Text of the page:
Everyone argues with their parents—that’s just a fact. But for some people, fights sometimes turn into longstanding feuds, especially if issues pile up and feelings of resentment get in the way. Case in point: Julia Barretto, whose relationship with her dad Dennis Padilla is *complicated* to say the least.
The actor, who split up with Julia's mom Marjorie Barretto in 2007, developed a tumultuous relationship with her and her siblings, Claudia and Leon, over the years following the separation. Julia previously opened up about their estranged bond in an interview with Karen Davila, saying she isn’t ready to reconcile with her father just yet, after years of a push-and-pull connection, wherein they would repeatedly make up and get hurt.
Amidst their rocky past, the two have time and time again tried to mend their relationship. Last year, Julia even did a vlog with her father, hoping to at least clear the air, but then resulted in deleting it after Dennis spoke about their differences at length in a subsequent interview.
"I’m just not that ready. There's just so much pain since I was young," Julia confessed. "I just need more love. More protection. I just feel like [my dad] has to be my number one protector and that's not what I'm getting. It hurts. It's sad."
While Julia opened up and chose to be vulnerable with her emotions in the said interview, her dad Dennis seemed to have taken offense and decided to go on a tirade against his daughter shortly after the video was aired.
At one point, he even brought up the times he provided financial support for Julia and her younger siblings. “Nung malakas pa ako kumita at maliit pa kayo, kanino ba nabuhos lahat? Sa inyo. Kasi gusto ko maginhawa ang buhay nyo,” he wrote on Instagram, pleading Karen to contact him for a separate interview for a chance to air his side of the story.
Needless to say, the public has polarized reactions to the infamous father-daughter rift. While progressive netizens expressed their sympathy to Julia, a number of conservative Pinoys took Dennis’ side, arguing that a child—whatever the context is—should always honor their parents, alluding this rationale to a valued cultural trait of “utang na loob.”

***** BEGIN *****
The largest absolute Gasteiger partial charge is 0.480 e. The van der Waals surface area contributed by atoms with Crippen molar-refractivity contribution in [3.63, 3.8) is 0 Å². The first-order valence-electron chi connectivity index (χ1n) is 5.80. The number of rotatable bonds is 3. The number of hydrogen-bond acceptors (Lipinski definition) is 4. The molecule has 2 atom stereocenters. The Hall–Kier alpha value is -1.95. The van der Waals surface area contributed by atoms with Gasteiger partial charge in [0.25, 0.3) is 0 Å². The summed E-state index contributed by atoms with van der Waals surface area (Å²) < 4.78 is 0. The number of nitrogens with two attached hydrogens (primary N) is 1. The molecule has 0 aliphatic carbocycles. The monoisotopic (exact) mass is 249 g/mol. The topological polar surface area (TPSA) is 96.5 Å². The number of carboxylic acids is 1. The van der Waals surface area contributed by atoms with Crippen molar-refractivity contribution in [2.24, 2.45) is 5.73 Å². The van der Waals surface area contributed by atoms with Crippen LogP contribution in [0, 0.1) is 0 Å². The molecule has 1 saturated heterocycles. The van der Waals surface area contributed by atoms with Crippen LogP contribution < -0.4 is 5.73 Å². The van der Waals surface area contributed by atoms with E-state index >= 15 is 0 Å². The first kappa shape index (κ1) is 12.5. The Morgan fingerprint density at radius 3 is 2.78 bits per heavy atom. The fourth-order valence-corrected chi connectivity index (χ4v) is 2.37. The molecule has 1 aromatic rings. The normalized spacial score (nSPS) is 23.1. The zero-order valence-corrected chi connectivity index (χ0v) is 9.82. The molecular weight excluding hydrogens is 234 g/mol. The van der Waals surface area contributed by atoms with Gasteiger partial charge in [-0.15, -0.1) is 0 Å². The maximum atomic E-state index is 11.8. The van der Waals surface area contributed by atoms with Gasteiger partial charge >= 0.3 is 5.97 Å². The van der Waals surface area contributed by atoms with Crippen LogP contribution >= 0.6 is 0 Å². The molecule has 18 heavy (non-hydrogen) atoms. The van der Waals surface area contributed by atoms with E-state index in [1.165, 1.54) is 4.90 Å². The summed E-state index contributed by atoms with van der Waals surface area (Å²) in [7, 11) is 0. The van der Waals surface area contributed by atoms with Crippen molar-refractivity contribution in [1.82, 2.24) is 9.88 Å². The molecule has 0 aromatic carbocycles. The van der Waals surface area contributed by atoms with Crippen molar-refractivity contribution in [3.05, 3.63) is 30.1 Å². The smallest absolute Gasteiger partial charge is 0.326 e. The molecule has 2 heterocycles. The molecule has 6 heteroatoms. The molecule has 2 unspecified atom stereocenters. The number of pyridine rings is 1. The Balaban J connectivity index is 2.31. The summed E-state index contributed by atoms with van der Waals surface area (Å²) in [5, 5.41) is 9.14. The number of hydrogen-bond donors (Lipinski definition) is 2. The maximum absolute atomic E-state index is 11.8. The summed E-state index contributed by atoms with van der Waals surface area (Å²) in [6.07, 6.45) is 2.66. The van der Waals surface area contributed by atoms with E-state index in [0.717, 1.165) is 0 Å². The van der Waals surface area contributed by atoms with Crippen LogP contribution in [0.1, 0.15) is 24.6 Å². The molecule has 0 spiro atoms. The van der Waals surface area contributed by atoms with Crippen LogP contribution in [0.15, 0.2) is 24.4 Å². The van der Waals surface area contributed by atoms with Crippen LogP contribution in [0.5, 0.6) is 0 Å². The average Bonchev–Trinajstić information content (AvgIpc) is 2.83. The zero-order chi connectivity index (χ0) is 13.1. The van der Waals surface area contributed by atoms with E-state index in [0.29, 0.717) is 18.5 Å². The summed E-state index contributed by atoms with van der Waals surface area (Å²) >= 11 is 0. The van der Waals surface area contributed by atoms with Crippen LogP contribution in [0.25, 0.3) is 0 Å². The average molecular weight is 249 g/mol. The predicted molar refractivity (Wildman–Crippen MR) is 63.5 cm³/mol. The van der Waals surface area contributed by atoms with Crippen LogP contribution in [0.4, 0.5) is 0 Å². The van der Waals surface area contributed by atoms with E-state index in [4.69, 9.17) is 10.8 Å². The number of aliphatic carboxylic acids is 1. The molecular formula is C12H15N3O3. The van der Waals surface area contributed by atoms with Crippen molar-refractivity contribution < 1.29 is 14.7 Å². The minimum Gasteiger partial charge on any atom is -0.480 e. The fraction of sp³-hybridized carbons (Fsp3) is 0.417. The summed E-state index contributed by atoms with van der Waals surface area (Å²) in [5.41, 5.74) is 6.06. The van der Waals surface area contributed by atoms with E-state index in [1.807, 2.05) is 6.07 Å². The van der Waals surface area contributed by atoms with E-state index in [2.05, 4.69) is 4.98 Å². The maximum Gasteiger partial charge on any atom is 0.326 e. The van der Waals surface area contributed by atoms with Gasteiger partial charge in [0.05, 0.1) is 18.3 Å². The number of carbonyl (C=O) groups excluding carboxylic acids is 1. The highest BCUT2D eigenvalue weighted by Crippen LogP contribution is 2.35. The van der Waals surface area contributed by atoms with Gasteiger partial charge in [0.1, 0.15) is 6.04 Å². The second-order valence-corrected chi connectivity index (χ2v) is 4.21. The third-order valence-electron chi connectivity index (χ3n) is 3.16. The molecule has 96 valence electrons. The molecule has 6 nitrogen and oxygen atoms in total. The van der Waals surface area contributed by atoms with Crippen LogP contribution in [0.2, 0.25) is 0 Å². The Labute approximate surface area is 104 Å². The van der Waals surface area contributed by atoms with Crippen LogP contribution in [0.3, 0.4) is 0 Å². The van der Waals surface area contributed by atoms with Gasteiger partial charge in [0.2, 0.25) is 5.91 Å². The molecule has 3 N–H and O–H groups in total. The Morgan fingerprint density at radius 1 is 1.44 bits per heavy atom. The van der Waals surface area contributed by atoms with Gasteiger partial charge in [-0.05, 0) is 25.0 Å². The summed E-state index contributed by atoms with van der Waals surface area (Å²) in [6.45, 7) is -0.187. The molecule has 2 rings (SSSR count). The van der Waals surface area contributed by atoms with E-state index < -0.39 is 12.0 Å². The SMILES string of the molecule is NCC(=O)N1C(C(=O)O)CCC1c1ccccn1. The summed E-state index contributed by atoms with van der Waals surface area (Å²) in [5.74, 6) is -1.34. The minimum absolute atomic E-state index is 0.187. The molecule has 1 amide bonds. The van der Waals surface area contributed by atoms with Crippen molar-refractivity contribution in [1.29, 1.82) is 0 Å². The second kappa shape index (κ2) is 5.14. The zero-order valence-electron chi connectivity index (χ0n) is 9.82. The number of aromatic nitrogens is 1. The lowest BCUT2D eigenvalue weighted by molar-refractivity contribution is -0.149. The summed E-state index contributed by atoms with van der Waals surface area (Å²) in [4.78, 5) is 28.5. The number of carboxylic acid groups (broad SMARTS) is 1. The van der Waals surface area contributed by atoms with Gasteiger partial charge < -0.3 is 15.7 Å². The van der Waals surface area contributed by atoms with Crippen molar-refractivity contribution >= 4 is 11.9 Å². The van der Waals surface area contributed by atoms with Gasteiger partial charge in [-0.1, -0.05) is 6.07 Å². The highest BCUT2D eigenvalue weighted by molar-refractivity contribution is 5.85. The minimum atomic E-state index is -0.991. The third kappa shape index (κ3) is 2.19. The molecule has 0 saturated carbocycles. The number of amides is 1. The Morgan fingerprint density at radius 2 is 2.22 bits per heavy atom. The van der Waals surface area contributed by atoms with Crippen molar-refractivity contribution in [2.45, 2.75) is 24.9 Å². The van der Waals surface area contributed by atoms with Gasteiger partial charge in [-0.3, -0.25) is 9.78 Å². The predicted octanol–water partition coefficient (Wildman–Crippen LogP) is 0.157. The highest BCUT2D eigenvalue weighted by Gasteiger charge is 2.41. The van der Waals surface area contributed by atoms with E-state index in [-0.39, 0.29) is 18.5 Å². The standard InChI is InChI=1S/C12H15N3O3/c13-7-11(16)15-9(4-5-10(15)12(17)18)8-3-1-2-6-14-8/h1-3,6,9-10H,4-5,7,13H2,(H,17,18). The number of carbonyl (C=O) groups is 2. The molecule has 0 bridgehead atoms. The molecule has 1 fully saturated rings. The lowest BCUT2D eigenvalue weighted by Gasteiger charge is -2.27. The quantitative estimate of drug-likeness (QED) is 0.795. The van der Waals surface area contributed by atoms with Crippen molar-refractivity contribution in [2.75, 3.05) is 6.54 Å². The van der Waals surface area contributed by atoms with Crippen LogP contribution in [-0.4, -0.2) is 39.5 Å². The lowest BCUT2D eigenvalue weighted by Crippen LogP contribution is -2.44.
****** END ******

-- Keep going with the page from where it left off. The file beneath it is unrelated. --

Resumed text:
But here’s the thing: While we don’t know the full story (and will probably never understand the emotional depth of both parties), Dennis rubbing on his children how he supported them is a form of toxic power play, and it shouldn’t be tolerated by anyone.
First, it’s a parent’s responsibility to provide for his or her children, let alone give them a good life. Parenthood is a commitment, and sustaining your kids’ needs is not something you do just for you to have the kind of relationship you want with them in the future. Forcing your kids to do so generates feelings of resentment, as explained by licensed marriage and family therapist Carrie Krawiec. “Anything that feels owed or obligated often comes at the price tag of guilt or resentment, so families should reconsider using 'owe' as a method to coerce people and start to use free choice and a sense of autonomy, which yields more gratitude and pleasant feelings,” she said.
Second, it’s ~totally valid~ for children to harbor negative feelings towards their parents, especially in Julia’s case, where she went through instability and lifestyle changes as a result of her parents’ divorce. Yup, marriages don’t always work, and separations are *sometimes* a healthier solution especially when the situation gets toxic for everyone in the household. That said, it doesn’t mean it won’t take a negative emotional toll on everyone involved, especially on the clueless kids, who would have to navigate life in an unconventional set-up just to get by, and heck, even thrive. That doesn't mean love isn't there, but having an absentee parent can make you feel disoriented at times and it's totally ~normal~ to not feel okay about it.
Listen, I understand that one of the most pertinent lessons we learned from a family-oriented culture is to always honor the elders and to pay back our parents’ sacrifices to the best of our abilities. But people should stop treating “boundaries” as a form of “disrespect” because love and respect are reciprocal. If you did your responsibility as a parent—the bare minimum of providing for your kids’ financial and physical needs—then props to you, since not everybody rises to the occasion. Still, don't treat it as an investment or something that your children are supposed to pay back in the future. And let's get one thing straight: Being a parent is so much more than putting a roof on your kids' heads.
For starters, parenting is having the *instinct* to protect your child from detractors, which Dennis has repeatedly failed to do every time he publicly talks about his pain from being estranged from his kids. Sure, social media is an effective tool to feel seen and heard at times, but if it comes with the cost of inviting hate towards the spot of those whom you claim to love and adore, then is it really worth the price to pay?
Perhaps this isn’t the endgame yet, and in time, Dennis and Julia hopefully will both find it in their hearts to reconnect and put everything behind them. But until the wounds have healed, may this be a reminder for all parents to be more *intentional* with their words and actions and check if they're bringing more harm than good. It’s not something their kids owe them; it's what they signed up for.
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